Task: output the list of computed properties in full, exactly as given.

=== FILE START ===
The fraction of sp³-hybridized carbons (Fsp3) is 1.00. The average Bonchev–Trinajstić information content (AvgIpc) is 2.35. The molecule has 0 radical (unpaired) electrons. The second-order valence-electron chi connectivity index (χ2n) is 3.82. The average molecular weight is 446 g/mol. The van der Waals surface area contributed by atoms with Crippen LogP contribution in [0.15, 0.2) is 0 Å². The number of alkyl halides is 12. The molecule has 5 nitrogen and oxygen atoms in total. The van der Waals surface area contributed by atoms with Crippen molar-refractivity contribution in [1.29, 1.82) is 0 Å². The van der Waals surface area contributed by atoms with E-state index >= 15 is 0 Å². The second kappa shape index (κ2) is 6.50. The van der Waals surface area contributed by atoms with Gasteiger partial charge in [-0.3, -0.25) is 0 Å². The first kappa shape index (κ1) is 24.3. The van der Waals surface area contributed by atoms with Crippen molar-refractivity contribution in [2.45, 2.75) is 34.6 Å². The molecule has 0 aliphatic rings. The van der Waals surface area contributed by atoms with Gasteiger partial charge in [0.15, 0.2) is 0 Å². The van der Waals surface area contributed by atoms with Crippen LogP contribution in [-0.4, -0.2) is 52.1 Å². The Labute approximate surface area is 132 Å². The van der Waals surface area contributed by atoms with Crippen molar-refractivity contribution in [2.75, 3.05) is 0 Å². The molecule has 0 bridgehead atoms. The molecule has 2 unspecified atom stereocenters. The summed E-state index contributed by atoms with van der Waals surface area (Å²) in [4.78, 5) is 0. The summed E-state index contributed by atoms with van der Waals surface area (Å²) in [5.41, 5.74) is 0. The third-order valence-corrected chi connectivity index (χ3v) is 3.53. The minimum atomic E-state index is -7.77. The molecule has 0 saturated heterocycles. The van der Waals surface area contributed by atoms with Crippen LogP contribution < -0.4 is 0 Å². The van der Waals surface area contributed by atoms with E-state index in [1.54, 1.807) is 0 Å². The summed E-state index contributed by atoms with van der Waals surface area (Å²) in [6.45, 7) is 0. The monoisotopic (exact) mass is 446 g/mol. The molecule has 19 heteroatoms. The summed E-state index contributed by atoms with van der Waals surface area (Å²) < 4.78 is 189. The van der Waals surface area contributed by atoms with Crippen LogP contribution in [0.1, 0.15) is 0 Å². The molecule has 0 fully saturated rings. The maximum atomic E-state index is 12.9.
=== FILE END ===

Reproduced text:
The fraction of sp³-hybridized carbons (Fsp3) is 1.00. The average Bonchev–Trinajstić information content (AvgIpc) is 2.35. The molecule has 0 radical (unpaired) electrons. The second-order valence-electron chi connectivity index (χ2n) is 3.82. The average molecular weight is 446 g/mol. The van der Waals surface area contributed by atoms with Crippen LogP contribution in [0.15, 0.2) is 0 Å². The number of alkyl halides is 12. The molecule has 5 nitrogen and oxygen atoms in total. The van der Waals surface area contributed by atoms with Crippen molar-refractivity contribution in [1.29, 1.82) is 0 Å². The van der Waals surface area contributed by atoms with E-state index >= 15 is 0 Å². The second kappa shape index (κ2) is 6.50. The van der Waals surface area contributed by atoms with Gasteiger partial charge in [-0.3, -0.25) is 0 Å². The first kappa shape index (κ1) is 24.3. The van der Waals surface area contributed by atoms with Crippen molar-refractivity contribution in [2.45, 2.75) is 34.6 Å². The molecule has 0 aliphatic rings. The van der Waals surface area contributed by atoms with Gasteiger partial charge in [0.15, 0.2) is 0 Å². The van der Waals surface area contributed by atoms with Crippen LogP contribution in [-0.4, -0.2) is 52.1 Å². The Labute approximate surface area is 132 Å². The van der Waals surface area contributed by atoms with Crippen molar-refractivity contribution in [2.75, 3.05) is 0 Å². The molecule has 0 bridgehead atoms. The molecule has 2 unspecified atom stereocenters. The summed E-state index contributed by atoms with van der Waals surface area (Å²) in [4.78, 5) is 0. The summed E-state index contributed by atoms with van der Waals surface area (Å²) in [5.41, 5.74) is 0. The third-order valence-corrected chi connectivity index (χ3v) is 3.53. The minimum atomic E-state index is -7.77. The molecule has 0 saturated heterocycles. The van der Waals surface area contributed by atoms with Crippen LogP contribution < -0.4 is 0 Å². The van der Waals surface area contributed by atoms with E-state index in [1.54, 1.807) is 0 Å². The summed E-state index contributed by atoms with van der Waals surface area (Å²) in [6.45, 7) is 0. The monoisotopic (exact) mass is 446 g/mol. The molecule has 19 heteroatoms. The summed E-state index contributed by atoms with van der Waals surface area (Å²) < 4.78 is 189. The van der Waals surface area contributed by atoms with Crippen LogP contribution in [0.1, 0.15) is 0 Å². The molecule has 0 fully saturated rings. The maximum atomic E-state index is 12.9.